RealTime IT News

Method to the Madness

Yesterday kicked off a brisk week in billion-dollar merger activity with two runaway announcements. Fairfax-based webMethods announced its $1.3 billion land-grab of Active Software , when shortly after, word hit the Street of Vignette's stock-swap with OnDisplay .

First off, webMethod's deal looks like the better of the two here. The software newcomer swaps a half share for every Active Software share, and some might think that's a pretty fair shake. Well it is if you're webMethods. I'm not saying it's highway robbery, but it's a bargain to be sure. So webMethods shareholders ought to relax.

By the look of the fallout, you'd think the company announced plans to merge with one of Barry Diller's tired properties. I suppose that's to be expected on this tech train wreck fueled by irrational exuberance. Only now it's minus the exuberance.

The deal wraps up in the third quarter of this year and has webMethods' skipper Phillip Merrick at the helm of the new company, while Active's top banana Jim Green will come on as CTO and executive vice president.

WebMethods has staked its future on eXtensible Markup Language (XML), a nascent standard for sharing data on the Web. The upstart has a worthy footprint in business-to-business, making software that connects customers and partners with real-time info delivery.

Now maybe Santa Clara-based Active Software execs saw something I didn't, but I'm thinking they should have played a little harder to get. Maybe some fine dining and a movie!? Sure, the upstart's stock price has fallen on hard times, but the premium paid looks like a cheap date.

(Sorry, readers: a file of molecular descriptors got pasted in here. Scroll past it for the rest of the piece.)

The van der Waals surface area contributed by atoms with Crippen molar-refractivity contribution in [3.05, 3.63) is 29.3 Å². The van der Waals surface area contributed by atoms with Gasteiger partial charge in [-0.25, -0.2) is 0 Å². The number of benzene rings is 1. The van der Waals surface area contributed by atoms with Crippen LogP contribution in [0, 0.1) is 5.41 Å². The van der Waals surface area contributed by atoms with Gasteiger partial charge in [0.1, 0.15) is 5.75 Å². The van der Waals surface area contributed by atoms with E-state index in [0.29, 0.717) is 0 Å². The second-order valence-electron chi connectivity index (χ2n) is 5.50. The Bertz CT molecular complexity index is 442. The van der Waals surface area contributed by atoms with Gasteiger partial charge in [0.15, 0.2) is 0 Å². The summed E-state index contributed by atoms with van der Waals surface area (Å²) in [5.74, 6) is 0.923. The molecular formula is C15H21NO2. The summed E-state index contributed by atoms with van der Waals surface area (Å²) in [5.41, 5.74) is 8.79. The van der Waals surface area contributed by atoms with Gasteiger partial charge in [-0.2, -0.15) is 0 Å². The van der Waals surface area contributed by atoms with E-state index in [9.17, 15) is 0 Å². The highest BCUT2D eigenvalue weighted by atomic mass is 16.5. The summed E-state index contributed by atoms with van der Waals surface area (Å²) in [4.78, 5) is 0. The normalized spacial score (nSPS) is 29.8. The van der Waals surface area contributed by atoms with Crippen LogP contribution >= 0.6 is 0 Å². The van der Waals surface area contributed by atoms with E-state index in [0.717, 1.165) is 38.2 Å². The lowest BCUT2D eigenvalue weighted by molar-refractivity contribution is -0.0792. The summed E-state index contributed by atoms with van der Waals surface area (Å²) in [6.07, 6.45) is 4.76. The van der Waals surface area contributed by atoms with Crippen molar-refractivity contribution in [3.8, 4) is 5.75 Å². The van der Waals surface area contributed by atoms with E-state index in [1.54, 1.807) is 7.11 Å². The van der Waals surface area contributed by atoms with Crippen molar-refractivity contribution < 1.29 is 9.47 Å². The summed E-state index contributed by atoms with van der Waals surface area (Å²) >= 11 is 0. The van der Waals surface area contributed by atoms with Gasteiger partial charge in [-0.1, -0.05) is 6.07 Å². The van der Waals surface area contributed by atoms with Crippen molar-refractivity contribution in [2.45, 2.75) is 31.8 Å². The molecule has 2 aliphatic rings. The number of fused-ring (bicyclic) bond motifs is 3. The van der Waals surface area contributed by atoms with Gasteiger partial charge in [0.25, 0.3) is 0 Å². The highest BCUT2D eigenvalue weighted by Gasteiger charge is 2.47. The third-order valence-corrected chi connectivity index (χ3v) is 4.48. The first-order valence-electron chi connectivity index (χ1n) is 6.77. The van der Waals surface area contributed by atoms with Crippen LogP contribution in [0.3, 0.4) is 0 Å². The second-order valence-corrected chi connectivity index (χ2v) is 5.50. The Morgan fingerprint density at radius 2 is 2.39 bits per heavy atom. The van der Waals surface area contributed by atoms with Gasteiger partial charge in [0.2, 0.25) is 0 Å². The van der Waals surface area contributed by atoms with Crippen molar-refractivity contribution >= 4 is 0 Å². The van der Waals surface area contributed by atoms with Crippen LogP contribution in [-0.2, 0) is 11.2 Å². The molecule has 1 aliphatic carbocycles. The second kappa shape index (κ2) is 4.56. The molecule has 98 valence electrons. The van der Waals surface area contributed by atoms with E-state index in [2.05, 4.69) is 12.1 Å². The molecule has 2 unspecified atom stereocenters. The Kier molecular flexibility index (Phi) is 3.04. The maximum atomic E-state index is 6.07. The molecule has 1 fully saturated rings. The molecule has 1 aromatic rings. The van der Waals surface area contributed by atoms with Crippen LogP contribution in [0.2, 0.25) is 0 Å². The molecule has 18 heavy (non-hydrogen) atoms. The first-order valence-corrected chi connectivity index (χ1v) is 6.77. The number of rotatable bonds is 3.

The middleware developer's bread and butter is making software that allows businesses to marry incompatible internal applications, enabling integration between a wide variety of heterogeneous systems. The company adopted a B2B spin by putting together systems that implement and automate business processes across multiple applications.

A merger between these two would combine webMethods' external integration with Active Software's internal integration without too much overlay. During a raging bull market, both companies could have handily stood on their own, but that was when the B2B buzzword still held some sex appeal. Now it makes shrewd sense to put both under one roof.

The grim reality is that webMethods competes with more rivals than you could count on fingers and toes. Consolidation wasn't so much an option as a necessity, and this buyout goes a long way in creating some wiggle room in a crowded field of me-too competitors. Watch for this latest announcement to send those same competitors into a tizzy trying to find a dance partner of their own.

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